Step 1: Get out a half-gallon of fresh, raw, creamy milk from a source you trust-- grass fed and organic are not optional here.
Step 2: Gently heat the milk to between 101 and 118 degrees F. You don't want to go above 118 or else you will start killing the enzymes in the milk (thence kind of defeating the purpose of starting with raw milk, though of course it's still going to be better than most milk). The first time I did this I borrowed a friend's meat thermometer and stopped at precisely 110 degrees, noting how hot it felt on my pinky. Since then I guesstimate. It's about the right temp when you stick your finger in and it feels hot-- too hot to keep in for long but not so hot you scald yourself. The milk should not be boiling or frothing. I use a wooden spoon to stir it every so often. The milk heats up rather quickly.
Meanwhile, have your yogurt starter waiting in the bottom of the jars you'll use. Most sources recommend about 2 T of yogurt as a starter for a half gallon. I now guesstimate; a bit more or less doesn't seem to really make that much difference. You do want enough to jump start the fermentation, but not so much that it all turns to whey.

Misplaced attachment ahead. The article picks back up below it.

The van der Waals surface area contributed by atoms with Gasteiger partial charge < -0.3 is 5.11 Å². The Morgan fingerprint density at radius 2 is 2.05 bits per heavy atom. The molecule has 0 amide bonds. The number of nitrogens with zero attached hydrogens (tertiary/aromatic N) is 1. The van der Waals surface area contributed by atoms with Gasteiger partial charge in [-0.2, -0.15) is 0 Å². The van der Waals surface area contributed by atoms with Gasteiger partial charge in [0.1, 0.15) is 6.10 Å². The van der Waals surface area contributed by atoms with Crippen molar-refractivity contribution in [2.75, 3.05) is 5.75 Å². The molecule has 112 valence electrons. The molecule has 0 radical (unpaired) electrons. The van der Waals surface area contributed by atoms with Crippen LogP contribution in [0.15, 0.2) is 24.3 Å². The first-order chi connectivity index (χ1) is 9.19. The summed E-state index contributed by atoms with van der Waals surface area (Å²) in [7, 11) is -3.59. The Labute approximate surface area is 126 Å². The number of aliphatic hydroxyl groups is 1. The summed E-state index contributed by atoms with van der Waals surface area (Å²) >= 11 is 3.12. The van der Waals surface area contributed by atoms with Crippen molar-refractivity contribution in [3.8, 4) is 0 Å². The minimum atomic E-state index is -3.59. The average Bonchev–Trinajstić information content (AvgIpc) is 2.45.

Optional Step 4- Thickening the Yogurt: I usually do this with half of the yogurt if it's too runny-- strain it through a coffee filter in a strainer over a glass bowl for a few hours. Keep the liquid (whey) and use it in smoothies, soaking grains, baking or as a probiotic supplement (it's tangy and not bad tasting). The yogurt remaining will be as thick and creamy as you want it to be. If you let it keep dripping then you'll end up with raw cream cheese (yum!!). I don't bother dripping the yogurt we use for smoothies since it gets slushed up anyway! :)
My favorite ways to enjoy yogurt are with just-fruit jam in it and a dusting of cinnamon, or with fresh or frozen berries, cinnamon, ginger and raw honey or Grade B maple syrup drizzled on it. Eowyn is quite a fan as well!